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Automotive Service Technician Apprenticeship Designed for Canadian Tire Apprentices

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					       Automotive Service Technician Apprenticeship
          Designed for Canadian Tire Apprentices

If you are currently employed at Canadian Tire, which boasts 487 stores across
Canada and is the country’s biggest retailer, but want to advance your career,
you should consider attending Centennial College’s Automotive Service
Technician training. Sponsored by Canadian Tire, it is designed for those
currently employed at the store who wish to become automotive service
technicians responsible for maintaining and repairing cars, vans and pickup
trucks by fixing engines, changing brakes, checking windshield wipers and fluid
levels, and replacing mufflers, hoses, belts and plugs.

Aside from being employed by a Canadian Tire, applicants must have completed
at minimum an Ontario Secondary School Diploma or GED or equivalent. If they
are not employed at Canadian Tire, they may be selected through an interview
process. For this modified apprenticeship, candidates may apply directly to
Centennial College. As space in the undertaking is limited, acceptance is based
on successful completion of all entry requirements. Successful applicants must
obtain an employer and then register as a MAP apprentice with the
Apprenticeship Branch of the Ministry of Training, Colleges and Universities.

Once accepted into the Automotive Service Technician Apprenticeship,
students spend time at Centennial College’s Ashtonbee Campus (the largest
transportation training centre in Ontario) and at their Canadian Tire employer.
The structure sees students training on campus for 32 weeks and applying what
they have learned on-the-job for four weeks. As such, the 32 weeks of the
Automotive Service Technician Apprenticeship spent on campus are filled with a
combination of theoretical lectures and practical application. Overall, this
training is more in-depth and in-school sessions are longer than that of
traditional apprenticeships. Students partake in five particular courses
(Drivetrian Sytems, Electrical/Electronic & Emmission Systems, Engine Systems,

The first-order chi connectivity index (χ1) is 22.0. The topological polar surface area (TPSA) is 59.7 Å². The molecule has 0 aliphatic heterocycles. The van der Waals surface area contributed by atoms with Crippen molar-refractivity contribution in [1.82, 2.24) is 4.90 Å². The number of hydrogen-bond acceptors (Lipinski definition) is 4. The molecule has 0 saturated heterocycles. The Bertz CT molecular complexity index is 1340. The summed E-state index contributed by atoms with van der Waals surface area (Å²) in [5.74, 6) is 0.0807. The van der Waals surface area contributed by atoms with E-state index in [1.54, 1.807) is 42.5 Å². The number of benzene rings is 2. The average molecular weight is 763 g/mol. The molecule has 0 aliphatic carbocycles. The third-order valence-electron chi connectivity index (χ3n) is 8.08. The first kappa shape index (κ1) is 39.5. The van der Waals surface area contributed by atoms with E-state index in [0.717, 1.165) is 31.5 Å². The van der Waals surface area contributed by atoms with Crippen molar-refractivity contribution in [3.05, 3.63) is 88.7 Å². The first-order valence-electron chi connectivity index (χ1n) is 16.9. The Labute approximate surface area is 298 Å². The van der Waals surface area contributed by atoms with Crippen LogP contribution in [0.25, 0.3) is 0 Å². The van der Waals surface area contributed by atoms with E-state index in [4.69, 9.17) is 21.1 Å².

Work Practices and Procedures, Suspension/Steering and Brake System) that
are part of a provincial automotive curriculum and satisfy the knowledge
necessary to become a licensed technician.

With over 190 Canadian Tire stores in Ontario, there is a high placement rate
for candidates of the Automotive Service Technician Apprenticeship. As such,
once they have finished their on-campus courses, students head into the
workplace for an on-the-job experience. This is their chance to apply what they




Address: Centennial College, P.O. Box 631, Station A, Toronto M1K 5E9, Ontario, Canada
Tel: 416-289-5000, Email: success@centennialcollege.ca                                   Page 1
have learned during their in-school sessions, gain new knowledge and get to
know the procedures of the company. During the employer sessions, students
are compensated. It is worth noting that employers also benefit from the
Automotive Service Technician Apprenticeship (or Automotive Service Technician
Canadian Tire MAP 32 as it is officially known). “The benefits from an
employer’s standpoint are that all the classroom training is complete,” says John
Morin, a service manager at Canadian Tire of the Automotive Service Technician
training at Centennial College. “We have a technician who is far more advanced
in theory, more confident in his or her abilities and now just requires practical
experience.”


                                                                                  Author: Klaudia




Address: Centennial College, P.O. Box 631, Station A, Toronto M1K 5E9, Ontario, Canada
Tel: 416-289-5000, Email: success@centennialcollege.ca                                   Page 2

				
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